Friday 10 May 2024

Little Owls evicted

Whitethroats were singing at the Queen's Temple.

Duncan Campbell got an excellent shot of a Treecreeper, a bird I've been having bad luck with recently.

A Jay put its crest up in the holly tree at Mount Gate. It was irritated that I was photographing it and not immediately producing a peanut.

A Carrion Crow is nesting in the Little Owls' tree at the Serpentine Gallery.

This will probably force the owls to find a different nest hole this year. The other sweet chestnut tree here has several suitable holes. The pair at the Round Pond will also have to move, as their previous tree now has squirrels in the bottom and Stock Doves in the top. Although the owls could probably rout these in a straight fight they would keep coming back, and always win in the end.

The Grey Heron chicks on the island are now almost adult size. They will be climbing around in the tree soon.

The single Great Crested Grebe chick at the Vista has grown noticeably.

The second nest is still in business.

Coots were having a brisk fight near the Triangle.

The Black Swan had a brief trip to the Round Pond but is now back on the Serpentine.

He hasn't managed to get his girlfriend back and was hooting sadly. If only it was possible to tell him that there is an unattached female in St James's Park who would probably be glad of his company. That's the Black Swan that was here a few years ago. Since going to St James's she has been acting as nanny to the cygnets of a pair of Mute Swans, probably a sign that she would like a family of her own -- and since she's friends with the Mutes, perhaps they wouldn't try to kill hers as Mutes sadly tend to.

A pair of Canada Geese took their goslings to feed on the varied plants on the edge of the Triangle shrubbery. In the second shot they were hissing at a woman who had got too close to them to take a picture on her phone.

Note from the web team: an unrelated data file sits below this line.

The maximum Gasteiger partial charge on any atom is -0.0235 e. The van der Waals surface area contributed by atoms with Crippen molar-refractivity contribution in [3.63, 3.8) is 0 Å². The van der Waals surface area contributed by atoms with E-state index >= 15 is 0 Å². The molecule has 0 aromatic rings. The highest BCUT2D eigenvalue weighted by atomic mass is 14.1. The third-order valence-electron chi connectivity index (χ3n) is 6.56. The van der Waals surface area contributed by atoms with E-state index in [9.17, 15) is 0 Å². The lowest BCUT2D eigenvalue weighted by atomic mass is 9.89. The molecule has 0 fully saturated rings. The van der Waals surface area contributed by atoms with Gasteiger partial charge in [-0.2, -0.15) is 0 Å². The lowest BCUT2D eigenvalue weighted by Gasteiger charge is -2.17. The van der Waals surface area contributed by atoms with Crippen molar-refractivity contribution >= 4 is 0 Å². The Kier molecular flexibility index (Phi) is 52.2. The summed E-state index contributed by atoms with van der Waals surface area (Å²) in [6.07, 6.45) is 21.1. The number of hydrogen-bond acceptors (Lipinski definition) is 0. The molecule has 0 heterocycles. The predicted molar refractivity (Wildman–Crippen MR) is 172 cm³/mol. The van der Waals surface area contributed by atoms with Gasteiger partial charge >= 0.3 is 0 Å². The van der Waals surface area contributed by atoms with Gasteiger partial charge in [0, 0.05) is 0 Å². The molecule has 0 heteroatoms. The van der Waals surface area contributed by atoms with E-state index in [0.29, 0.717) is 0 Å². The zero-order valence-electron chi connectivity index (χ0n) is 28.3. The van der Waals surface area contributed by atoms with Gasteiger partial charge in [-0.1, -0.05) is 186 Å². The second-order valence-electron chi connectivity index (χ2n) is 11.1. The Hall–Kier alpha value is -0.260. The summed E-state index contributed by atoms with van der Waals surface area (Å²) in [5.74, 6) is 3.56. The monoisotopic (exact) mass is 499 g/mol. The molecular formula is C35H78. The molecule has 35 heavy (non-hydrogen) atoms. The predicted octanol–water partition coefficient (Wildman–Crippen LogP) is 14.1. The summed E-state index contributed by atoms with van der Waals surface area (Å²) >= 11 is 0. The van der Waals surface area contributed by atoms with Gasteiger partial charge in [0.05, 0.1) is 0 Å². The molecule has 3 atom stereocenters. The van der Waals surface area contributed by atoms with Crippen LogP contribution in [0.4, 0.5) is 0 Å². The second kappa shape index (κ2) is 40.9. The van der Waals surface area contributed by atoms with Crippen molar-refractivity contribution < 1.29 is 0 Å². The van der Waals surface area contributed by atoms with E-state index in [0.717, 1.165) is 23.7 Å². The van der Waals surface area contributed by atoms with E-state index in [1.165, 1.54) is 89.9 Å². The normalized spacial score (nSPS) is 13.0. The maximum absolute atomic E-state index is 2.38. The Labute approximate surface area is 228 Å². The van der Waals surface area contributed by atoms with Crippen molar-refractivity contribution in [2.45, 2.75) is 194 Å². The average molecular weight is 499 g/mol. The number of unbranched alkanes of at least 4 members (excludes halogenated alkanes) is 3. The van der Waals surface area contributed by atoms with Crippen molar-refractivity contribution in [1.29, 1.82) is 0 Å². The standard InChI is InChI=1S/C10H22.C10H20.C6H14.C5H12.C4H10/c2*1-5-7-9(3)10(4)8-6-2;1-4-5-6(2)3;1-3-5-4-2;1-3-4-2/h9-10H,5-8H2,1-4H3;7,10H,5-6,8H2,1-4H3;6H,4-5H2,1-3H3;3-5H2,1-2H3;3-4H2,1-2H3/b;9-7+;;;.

Five goslings huddled on the shore at the Lido.

Along the south shore near Fisherman's Keep the Greylag parents with three goslings between them had joined forces to guard them.

Greylags don't cooperate as readily as Canadas, and the parents of three others nearby were keeping their distance.

Large Common Carp mooched around in a fountain pool in the Italian Garden.  The pools were never stocked with fish, and the carp and perch have all come from eggs brought in on the feet of birds since the pools were last drained and refilled during the renovations in 2011. Since then the biggest of the carp have grown to over 2ft 6in (77 cm) long.

There were plenty of Holly Blue butterflies, which are much commoner in the park than Common Blues. The green alkanet in the Flower Walk attracted one ...

... and there was another properly in the holly tree at Mount Gate.

Crane Flies mated near the Queen's Temple. These are the same Grass Long-Palp species as the one I photographed on Friday.

Duncan Campbell got a picture of Harlequin Ladybirds mating, showing two of their amazing variety of colour schemes.


  1. Hi Ralph, I believe the goslings in the video eating shrubbery are the raft goslings? I saw them tonight, hungry parents quickly came over from the Long Water beach strip but killer was nearby so had to be done quickly. He spotted me though and headed towards me, he tried to have a mild go at the family but luckily not many people feed in the Long Water so as soon as I started throwing food at him he prioritised accordingly. It will be a miracle if they survived next to him but he does seem semi-happy to share.